2answers
307 views

Obtaining supergravity from gauging global supersymmetry

On page 92, my still favorite supersymmetry book says, by making the global infinitisimal parameter of a SUSY tranformation spacetitime dependent (gauging) it forces one to introduce a new gauge field ...
1
vote
1answer
56 views

How to see timelike excitation has a negative norm from the “old covariant quantization”

I have a question in reading Polchinski's string theory vol I p 123, about the "old covariant quantization". It is said ... $\langle 0;k | 0; k' \rangle = ( 2\pi)^D \delta^D (k-k') \tag{4.1.15}$ ...
10
votes
1answer
568 views

Large and small gauge transformations?

I've a questions about the difference between small and large gauge transformations (a small gauge transformation tends to the identity at spatial infinity, whereas the large transformations don't). ...
4
votes
1answer
462 views

Classical theories and AdS/CFT

When I was editing the Physics.SE tag wiki for ads-cft, I initially wrote something on the lines of : The AdS/CFT correspondence is a special case of the holographic principle. It states that ...
7
votes
1answer
411 views

Hodge star operator on curvature?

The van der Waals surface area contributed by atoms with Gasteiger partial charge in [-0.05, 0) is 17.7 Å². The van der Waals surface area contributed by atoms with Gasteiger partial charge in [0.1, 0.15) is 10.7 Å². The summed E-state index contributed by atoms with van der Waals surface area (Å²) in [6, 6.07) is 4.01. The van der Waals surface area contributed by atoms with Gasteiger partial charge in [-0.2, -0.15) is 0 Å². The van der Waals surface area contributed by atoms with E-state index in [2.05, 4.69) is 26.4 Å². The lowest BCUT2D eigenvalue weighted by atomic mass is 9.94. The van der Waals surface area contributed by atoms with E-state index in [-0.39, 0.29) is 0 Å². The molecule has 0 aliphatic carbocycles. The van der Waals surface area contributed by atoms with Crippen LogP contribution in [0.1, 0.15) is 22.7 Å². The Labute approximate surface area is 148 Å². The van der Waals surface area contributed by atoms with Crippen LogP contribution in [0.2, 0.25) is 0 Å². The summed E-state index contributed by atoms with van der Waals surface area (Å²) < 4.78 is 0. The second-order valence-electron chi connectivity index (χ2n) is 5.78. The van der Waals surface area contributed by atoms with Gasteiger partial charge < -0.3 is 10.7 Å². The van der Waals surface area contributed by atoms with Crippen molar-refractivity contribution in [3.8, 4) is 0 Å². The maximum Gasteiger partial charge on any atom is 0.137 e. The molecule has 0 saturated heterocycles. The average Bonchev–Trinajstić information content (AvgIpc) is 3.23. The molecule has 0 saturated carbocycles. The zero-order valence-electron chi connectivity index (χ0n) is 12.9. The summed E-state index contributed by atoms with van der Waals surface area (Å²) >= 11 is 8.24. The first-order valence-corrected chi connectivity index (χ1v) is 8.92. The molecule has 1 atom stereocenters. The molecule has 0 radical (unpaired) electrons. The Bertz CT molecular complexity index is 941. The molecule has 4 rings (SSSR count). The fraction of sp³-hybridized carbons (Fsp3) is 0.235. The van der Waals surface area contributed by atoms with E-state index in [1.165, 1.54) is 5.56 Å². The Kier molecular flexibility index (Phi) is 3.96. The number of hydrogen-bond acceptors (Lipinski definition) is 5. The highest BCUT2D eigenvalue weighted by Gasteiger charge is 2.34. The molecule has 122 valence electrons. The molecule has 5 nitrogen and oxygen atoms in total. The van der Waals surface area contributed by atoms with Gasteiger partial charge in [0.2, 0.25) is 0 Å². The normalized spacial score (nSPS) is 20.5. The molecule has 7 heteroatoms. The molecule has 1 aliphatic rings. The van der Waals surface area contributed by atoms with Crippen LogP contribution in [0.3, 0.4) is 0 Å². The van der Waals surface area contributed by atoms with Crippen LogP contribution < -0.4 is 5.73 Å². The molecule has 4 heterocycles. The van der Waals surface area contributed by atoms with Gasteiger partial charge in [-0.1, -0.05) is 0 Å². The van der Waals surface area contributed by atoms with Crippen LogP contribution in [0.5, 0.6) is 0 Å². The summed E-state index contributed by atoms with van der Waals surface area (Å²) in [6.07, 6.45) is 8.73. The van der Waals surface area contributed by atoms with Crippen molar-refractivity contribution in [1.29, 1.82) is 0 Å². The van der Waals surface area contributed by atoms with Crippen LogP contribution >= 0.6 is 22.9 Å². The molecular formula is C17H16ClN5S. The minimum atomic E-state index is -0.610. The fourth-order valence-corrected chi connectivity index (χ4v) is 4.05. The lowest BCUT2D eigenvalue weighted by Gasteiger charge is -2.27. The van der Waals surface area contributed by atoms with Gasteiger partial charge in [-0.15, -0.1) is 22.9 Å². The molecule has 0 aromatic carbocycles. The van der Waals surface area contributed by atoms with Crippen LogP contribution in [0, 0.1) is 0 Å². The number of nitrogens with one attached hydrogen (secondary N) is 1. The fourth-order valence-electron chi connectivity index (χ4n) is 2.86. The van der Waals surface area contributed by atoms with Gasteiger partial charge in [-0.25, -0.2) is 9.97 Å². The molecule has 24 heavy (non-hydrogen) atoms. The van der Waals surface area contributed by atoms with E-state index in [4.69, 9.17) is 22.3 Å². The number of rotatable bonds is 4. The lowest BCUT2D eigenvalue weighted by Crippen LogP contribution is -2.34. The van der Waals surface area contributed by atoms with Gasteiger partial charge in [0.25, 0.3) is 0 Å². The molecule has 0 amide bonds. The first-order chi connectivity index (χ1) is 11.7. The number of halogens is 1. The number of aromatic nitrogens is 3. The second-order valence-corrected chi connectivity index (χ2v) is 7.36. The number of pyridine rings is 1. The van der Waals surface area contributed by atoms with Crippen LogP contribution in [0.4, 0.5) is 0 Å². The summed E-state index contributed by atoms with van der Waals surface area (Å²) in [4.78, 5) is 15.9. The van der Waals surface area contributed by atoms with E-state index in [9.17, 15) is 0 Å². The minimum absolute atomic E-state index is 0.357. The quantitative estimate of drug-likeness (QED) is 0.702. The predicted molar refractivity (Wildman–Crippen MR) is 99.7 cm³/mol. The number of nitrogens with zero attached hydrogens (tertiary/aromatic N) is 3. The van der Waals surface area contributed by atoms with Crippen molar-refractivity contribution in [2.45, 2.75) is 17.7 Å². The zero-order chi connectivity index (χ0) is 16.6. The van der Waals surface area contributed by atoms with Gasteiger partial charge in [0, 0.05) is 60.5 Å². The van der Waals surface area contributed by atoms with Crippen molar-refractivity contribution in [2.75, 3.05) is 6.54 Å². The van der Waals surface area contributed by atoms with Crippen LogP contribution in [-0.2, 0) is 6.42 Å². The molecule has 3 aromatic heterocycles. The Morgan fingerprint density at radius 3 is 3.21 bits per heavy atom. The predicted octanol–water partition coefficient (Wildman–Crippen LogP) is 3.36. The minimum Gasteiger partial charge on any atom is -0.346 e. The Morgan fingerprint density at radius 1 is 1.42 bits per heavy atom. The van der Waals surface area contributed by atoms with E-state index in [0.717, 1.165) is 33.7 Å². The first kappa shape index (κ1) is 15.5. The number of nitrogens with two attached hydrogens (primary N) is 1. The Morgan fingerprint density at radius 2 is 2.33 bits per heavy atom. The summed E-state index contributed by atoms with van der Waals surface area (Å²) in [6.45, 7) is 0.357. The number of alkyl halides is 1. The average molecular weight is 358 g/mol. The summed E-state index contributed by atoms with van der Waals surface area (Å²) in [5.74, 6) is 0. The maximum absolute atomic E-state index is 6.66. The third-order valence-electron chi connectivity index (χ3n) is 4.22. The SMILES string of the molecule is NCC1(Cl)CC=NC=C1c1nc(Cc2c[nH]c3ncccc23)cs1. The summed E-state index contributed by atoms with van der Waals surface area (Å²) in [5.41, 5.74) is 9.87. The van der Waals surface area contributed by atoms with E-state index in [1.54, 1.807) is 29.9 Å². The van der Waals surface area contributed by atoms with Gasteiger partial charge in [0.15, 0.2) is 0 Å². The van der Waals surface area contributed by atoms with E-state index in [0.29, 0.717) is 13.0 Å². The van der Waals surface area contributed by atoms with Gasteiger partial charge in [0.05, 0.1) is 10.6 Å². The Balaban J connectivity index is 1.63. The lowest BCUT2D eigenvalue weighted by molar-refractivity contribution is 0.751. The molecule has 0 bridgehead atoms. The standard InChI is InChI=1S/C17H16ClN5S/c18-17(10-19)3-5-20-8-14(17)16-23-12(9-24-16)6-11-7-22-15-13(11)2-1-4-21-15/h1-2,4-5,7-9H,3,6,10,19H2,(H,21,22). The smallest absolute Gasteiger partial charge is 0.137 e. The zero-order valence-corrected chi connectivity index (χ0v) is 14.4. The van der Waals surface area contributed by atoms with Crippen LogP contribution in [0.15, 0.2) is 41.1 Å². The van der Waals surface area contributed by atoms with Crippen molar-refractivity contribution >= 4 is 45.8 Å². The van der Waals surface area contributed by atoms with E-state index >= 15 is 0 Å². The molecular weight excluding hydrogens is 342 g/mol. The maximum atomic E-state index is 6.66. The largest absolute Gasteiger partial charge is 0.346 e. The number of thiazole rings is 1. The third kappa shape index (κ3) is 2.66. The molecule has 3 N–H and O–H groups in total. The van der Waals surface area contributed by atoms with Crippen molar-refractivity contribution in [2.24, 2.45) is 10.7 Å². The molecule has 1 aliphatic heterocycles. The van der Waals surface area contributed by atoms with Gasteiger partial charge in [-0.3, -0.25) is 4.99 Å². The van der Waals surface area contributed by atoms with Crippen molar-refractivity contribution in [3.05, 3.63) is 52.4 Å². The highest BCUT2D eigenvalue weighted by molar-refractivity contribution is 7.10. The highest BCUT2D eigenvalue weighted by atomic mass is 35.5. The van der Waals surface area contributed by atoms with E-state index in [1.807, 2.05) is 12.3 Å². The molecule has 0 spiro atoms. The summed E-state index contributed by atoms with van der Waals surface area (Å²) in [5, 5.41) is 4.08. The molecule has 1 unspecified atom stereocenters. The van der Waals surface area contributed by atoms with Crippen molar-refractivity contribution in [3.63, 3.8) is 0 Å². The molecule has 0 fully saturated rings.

I've a question regarding the Hodge star operator. I'm completely new to the notion of exterior derivatives and wedge products. I had to teach it to myself over the past couple of days, so I hope my ...
4
votes
1answer
313 views

What exactly is the connection between gauge transformations and symmetry groups?

For a given gauge transformation, say, the electromagnetic field, where observable quantities aren't affected by transformations of the form $$\mathbf{A}' = \mathbf{A} + \nabla \chi,$$ $$\phi' = \phi ...
4
votes
2answers
359 views

Calculating an expression for the trace of generators of two Lie algebra

Suppose we have $$[Q^a,Q^b]=if^c_{ab}Q^c$$ where Q's are generators of a Lie algebra associated a SU(N) group. So Q's are traceless. Also we have $$[P^a,P^b]=0$$ where P's are generators of a Lie ...
2
votes
1answer
139 views

Show that charge conservation $\partial_\mu J^\mu = 0$ implies global U(1) invariance?

The $U(1)$ global gauge symmetry of electromagnetism implies - via Noethers theorem - that electric charge is conserved. Actually, it implies a continuity equation: $$ \psi \rightarrow ...
2
votes
1answer
187 views

Understanding the argument that local U(1) leads to coupling of EM and matter

I'm trying to better understand the argument that U(1) local gauge invariance implies a coupling of EM and Dirac fields. I understand the math, but I'm not sure about the chain of logic. You start ...
4
votes
1answer
323 views

What determines the spin of fields in gauge field theories?

I understand that gauge bosons transform as the adjoint of their respective symmetry groups, but what determines the spin of the field? Can you have some gauge group where the adjoint is spin zero?